The appearance of Turull, Rovira and Herrera before the Congress of Deputies in 2014 may be one of the most remembered episodes in the saga. But there have been a number of other failed attempts to obtain a referendum through an agreement made in the Spanish capital. Even the Catalan Socialists (PSC) took part. In February 2013, all the PSC deputies in Congress - with the exception of Carme Chacón, who did not participate in the vote - chose to break the discipline of the parent Spanish Socialist (PSOE) party by voting in support of resolutions from two Catalan parties - one from the centre-right CiU and the other from the left-wing ICV - in favour of Catalonia's right to decide its political future. Among these deputies was the current speaker of Congress, Meritxell Batet. Since then, that party discipline has only been broken on one other occasion - in the vote on the investiture of Mariano Rajoy as prime minister. The chambers of the Spanish parliament have also rejected other initiatives in this regard, such as a 2012 bill proposed by five parties, to allow the authorization of consultative referendums. In the same year, ERC raised a non-legislative motion in the house which suggested the transfer to the Catalan government of the powers to convene popular consultations. It also sank like a stone.
Nor have the expeditions been limited exclusively to the Congress of Deputies. In July 2013, the then-head of the Catalan executive, Artur Mas, sent a letter to his Spanish counterpart Mariano Rajoy, urging him to open "dialogue" and "negotiate" the holding of an "agreed" consultation, through the legal channels, "in the shortest period possible", as desired by a broad spectrum of Catalan society. Four years later, two weeks before the 1st October 2017 referendum, it was president Carles Puigdemont, vice president Oriol Junqueras and Barcelona mayor Ada Colau who sent a letter to Rajoy and king Felipe VI. The Catalan trio asked the Spanish leadership not to close the door to dialogue and expressed their desire that the vote to be held two weeks later would go ahead under mutual agreement. The answer was, yet again, the same: no.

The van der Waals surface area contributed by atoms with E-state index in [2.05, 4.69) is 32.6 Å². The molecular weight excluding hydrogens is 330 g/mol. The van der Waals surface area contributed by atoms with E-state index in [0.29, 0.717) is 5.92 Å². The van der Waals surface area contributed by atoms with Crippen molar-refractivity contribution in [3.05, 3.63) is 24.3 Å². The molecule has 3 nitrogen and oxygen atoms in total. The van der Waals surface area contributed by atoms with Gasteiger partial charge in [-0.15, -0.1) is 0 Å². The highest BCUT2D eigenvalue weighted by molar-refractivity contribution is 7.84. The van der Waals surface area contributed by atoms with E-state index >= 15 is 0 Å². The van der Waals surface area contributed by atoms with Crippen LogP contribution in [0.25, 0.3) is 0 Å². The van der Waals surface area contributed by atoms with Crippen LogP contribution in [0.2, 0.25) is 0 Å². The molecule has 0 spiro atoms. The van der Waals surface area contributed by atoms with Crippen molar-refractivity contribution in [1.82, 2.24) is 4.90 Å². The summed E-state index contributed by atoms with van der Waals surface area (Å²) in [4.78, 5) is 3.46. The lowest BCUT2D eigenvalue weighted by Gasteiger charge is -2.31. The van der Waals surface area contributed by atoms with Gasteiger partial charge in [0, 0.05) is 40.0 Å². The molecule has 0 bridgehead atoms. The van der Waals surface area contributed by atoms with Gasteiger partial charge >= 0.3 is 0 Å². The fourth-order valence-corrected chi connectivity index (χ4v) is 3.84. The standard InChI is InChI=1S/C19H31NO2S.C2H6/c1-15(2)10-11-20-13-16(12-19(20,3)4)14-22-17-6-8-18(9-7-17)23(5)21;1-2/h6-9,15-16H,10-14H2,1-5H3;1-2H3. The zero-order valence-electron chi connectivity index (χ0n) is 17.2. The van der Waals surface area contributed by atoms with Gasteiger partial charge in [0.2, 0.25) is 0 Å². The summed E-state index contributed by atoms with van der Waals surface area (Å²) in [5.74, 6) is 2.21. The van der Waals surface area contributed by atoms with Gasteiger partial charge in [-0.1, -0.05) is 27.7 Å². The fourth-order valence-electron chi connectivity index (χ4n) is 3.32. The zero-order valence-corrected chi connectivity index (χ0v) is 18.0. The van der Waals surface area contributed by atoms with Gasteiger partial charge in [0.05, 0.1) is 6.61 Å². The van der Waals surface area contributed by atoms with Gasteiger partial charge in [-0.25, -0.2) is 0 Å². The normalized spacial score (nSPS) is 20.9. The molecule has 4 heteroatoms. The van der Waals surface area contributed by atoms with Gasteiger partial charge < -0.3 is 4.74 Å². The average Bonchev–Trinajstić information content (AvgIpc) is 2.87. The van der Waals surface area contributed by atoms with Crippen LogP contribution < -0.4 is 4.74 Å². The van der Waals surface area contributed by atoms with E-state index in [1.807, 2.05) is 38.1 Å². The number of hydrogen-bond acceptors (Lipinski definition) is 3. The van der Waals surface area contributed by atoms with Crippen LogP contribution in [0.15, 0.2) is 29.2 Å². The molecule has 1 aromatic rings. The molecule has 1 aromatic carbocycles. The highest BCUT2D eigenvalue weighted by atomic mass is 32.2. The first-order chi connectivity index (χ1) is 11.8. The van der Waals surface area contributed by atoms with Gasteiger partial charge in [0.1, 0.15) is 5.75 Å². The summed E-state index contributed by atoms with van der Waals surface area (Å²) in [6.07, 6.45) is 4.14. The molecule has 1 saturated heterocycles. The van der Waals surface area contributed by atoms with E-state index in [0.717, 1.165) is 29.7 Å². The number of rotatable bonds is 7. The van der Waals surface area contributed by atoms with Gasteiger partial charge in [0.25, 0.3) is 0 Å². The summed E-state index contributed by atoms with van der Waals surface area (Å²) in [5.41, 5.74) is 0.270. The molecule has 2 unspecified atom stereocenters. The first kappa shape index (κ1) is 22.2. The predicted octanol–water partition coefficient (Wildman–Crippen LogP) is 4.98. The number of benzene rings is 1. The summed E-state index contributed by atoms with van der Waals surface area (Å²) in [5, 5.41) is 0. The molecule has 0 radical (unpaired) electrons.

The PSC's clarity pact
Moreover, calls for a Canadian-style clarity pact are nothing new in Spain. The left-wing Podemos-aligned Comuns have been proposing such a plan for some time in Catalonia, also without much success. There was even a deputy in the right-wing Ciudadanos party, who referred to such an idea repeatedly in his earlier days as a talk-show guest. And indeed, the PSC of only three years ago, with current leader Miquel Iceta as one of those in charge, put this possibility on the table, through a proposal which was sent for debate at the Socialist's national council. But once again Madrid manoeuvred to stop it. The pressures from the Socialists' national office again made it impossible to replicate the Quebec path on the Iberian peninsula. Since then, the PSC has abandoned the idea of supporting a Catalan referendum.
Iglesias, an expendable policy
Without support from the PSC deputies in Madrid, who have subsequently stuck religiously to the discipline set down by their Spanish party leadership, the independence movement has been left with just one major ally in the Spanish capital: the left-wing political space of Podemos and its associates. It has been the only Spanish-wide party that has supported the referendum as a solution to the Catalan political conflict. Yet now, depending on how the current negotiations on the investiture of the new Spanish government pan out, the Catalan sovereignty movement may not even be able to count on that any longer. In the last week, in a letter to newspaper La Vanguardia, Podemos leader Pablo Iglesias not only proposed submitting a coalition government to a vote in the Spanish house. He also said he was willing to sacrifice the right to self-determination if his party and the PSOE were to govern together. "We also want to make it clear that we assume that our electoral weighting does not allow the proposals of our political space to be red lines," were the words in relation to Catalonia from a Podemos secretary general who does not want to miss the last train to Madrid.